Andy Haynes on Midnight Run, 9/11 jokes and getting heckled during his own comedy special

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What about your personal habits? I know Rory Scovel prefers to get high before every show. Does it effect you much one way or the other?

I don't think it makes a huge difference. I tend to smoke during the day, so I'll have a residual high left when I go up, but it doesn't really change me much at this point. I'm just kind of a stoner.

In my experience, regular-old anxiety can be a much worse impairment than being intoxicated. I guess weed makes some people more anxious, but I think a lot of comics become regular stoners because that's how they relieve that anxiety and be present in the moment.

It's kind of bizarre; I do think it can help a performance, but at the same time a lot of people fall into the habit of just smoking pot and hoping that it will spark something funny if they just wing it. I think you have to be more disciplined than that. I'm part of a newer school of stoner where I'm still pretty on it. I'm organized, I make lots of lists; for me it's important that I'm still the guy who gets shit done. I do like being in my own world a bit when I'm performing because then the audience has to come to me.

The point of the Midnight Run show is basically to just pull the rug out from under these comics because you get these spontaneous and special reactions that you wouldn't get with other standup sets. Most likely, the comics are going to be pretty uncomfortable. They can't throw up their defenses or really rely on their act, so they have to be vulnerable. Most of my audiences are 420-friendly if that's what you want to call it -- they're stoners -- so they are simpatico. It's like truth serum. I'll see people go up and try to tell a joke but it's just not the right time to tell a joke, and they'll scramble and start breaking down and telling everyone their deepest secrets. One guy said, "I'm such a fraud."

For comics, it's a reason to watch your friends again. I don't mean to paraphrase Bill Hicks, but I'm gonna: Your act is what you do after you're done; it should be like your last resort. I like crafting a good joke, but it's much more fun to have something spontaneous that you can't recreate.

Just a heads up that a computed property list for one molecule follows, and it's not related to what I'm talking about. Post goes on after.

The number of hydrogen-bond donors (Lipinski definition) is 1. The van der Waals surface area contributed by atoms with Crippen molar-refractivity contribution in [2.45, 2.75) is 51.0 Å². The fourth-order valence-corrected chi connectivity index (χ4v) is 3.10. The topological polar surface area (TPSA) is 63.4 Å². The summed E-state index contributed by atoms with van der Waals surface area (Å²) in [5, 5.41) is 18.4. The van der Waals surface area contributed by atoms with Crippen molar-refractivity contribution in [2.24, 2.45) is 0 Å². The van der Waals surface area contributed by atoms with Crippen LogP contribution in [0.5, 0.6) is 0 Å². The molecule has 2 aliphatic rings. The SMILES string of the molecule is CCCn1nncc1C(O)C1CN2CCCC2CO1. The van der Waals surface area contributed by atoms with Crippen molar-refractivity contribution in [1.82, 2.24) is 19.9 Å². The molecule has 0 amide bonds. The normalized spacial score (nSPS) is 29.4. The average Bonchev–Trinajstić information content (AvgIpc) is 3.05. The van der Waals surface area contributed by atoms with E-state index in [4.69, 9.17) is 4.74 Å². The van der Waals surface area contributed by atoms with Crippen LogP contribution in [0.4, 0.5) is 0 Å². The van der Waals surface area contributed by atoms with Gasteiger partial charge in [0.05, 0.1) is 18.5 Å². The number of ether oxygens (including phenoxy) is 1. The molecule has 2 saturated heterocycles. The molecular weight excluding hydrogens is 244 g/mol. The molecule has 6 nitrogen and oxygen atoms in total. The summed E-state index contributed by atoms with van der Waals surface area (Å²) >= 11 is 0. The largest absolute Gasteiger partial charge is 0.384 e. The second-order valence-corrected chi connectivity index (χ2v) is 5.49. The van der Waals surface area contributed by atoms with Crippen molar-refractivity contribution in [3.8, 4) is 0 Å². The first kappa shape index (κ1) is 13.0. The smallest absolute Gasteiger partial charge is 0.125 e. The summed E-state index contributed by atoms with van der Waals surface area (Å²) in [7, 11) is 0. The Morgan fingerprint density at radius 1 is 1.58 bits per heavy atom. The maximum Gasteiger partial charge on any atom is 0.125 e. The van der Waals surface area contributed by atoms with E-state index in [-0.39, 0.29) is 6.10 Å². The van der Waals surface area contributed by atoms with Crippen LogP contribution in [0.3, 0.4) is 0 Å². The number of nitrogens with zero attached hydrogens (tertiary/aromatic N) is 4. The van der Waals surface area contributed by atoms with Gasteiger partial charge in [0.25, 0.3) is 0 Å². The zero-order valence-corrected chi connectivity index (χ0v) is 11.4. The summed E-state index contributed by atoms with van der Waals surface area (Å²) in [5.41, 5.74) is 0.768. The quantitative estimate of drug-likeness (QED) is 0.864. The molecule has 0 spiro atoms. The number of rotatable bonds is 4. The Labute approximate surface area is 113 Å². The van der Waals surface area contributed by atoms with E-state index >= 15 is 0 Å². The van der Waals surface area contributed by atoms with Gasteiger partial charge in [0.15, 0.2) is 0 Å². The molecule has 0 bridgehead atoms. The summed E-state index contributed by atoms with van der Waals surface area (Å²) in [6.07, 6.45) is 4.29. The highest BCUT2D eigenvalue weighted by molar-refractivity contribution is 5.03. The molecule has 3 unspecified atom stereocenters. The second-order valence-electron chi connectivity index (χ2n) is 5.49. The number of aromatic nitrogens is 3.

I read something about you getting heckled during your Comedy Central Half Hour? What happened there?

Yeah, I was just about to finish, and I have this joke about 9/11. There was a guy in the crowd who started booing and I thought, "Well, that's fine; people don't like joking about 9/11." So I kept going and he kept booing, so I asked him, "What are you mad about?" and he said, "I already saw this joke on YouTube."

Oh, man, so he was just an entitled comedy nerd? Not standing on any sort of principle?

Yeah! It's YouTube! Not late night or anything. I don't have control over what gets posted. So he decided to boo and then got kicked out and I closed on a different joke. So it was a little bit of a bummer, but it is a good story. I'm happy with the way they edited the special together.

So, clearly they didn't leave any heckler footage in the special.

No. I almost wish they would have, though. It was kind of funny. Keep reading for more from Andy Haynes.

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Byron Graham is a writer, comedian and gentleman thief from Denver. Co-host of Designated Drunkard: A Comedy Drinking Game, the deathless Lion's Lair open mic and the Mutiny Book Club podcast, Byron also writes about comedy for Westword. He cannot abide cowardice, and he's never been defeated in an open duel.
Contact: Byron Graham